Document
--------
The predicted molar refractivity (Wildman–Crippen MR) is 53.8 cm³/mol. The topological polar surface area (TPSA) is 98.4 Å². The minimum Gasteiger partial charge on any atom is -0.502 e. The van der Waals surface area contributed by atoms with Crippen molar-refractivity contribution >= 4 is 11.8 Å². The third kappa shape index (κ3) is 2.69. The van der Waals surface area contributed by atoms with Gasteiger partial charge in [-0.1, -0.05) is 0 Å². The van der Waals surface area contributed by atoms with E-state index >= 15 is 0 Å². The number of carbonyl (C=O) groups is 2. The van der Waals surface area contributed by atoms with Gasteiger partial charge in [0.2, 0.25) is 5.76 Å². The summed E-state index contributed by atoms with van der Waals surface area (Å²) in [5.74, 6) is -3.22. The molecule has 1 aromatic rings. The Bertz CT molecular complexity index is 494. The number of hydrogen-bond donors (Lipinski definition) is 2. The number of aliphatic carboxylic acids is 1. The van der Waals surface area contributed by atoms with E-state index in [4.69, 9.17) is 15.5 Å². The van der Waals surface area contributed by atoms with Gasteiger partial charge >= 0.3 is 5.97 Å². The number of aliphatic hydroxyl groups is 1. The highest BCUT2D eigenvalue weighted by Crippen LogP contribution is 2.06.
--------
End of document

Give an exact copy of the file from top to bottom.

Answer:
The predicted molar refractivity (Wildman–Crippen MR) is 53.8 cm³/mol. The topological polar surface area (TPSA) is 98.4 Å². The minimum Gasteiger partial charge on any atom is -0.502 e. The van der Waals surface area contributed by atoms with Crippen molar-refractivity contribution >= 4 is 11.8 Å². The third kappa shape index (κ3) is 2.69. The van der Waals surface area contributed by atoms with Gasteiger partial charge in [-0.1, -0.05) is 0 Å². The van der Waals surface area contributed by atoms with E-state index >= 15 is 0 Å². The number of carbonyl (C=O) groups is 2. The van der Waals surface area contributed by atoms with Gasteiger partial charge in [0.2, 0.25) is 5.76 Å². The summed E-state index contributed by atoms with van der Waals surface area (Å²) in [5.74, 6) is -3.22. The molecule has 1 aromatic rings. The Bertz CT molecular complexity index is 494. The number of hydrogen-bond donors (Lipinski definition) is 2. The number of aliphatic carboxylic acids is 1. The van der Waals surface area contributed by atoms with E-state index in [4.69, 9.17) is 15.5 Å². The van der Waals surface area contributed by atoms with Gasteiger partial charge >= 0.3 is 5.97 Å². The number of aliphatic hydroxyl groups is 1. The highest BCUT2D eigenvalue weighted by Crippen LogP contribution is 2.06.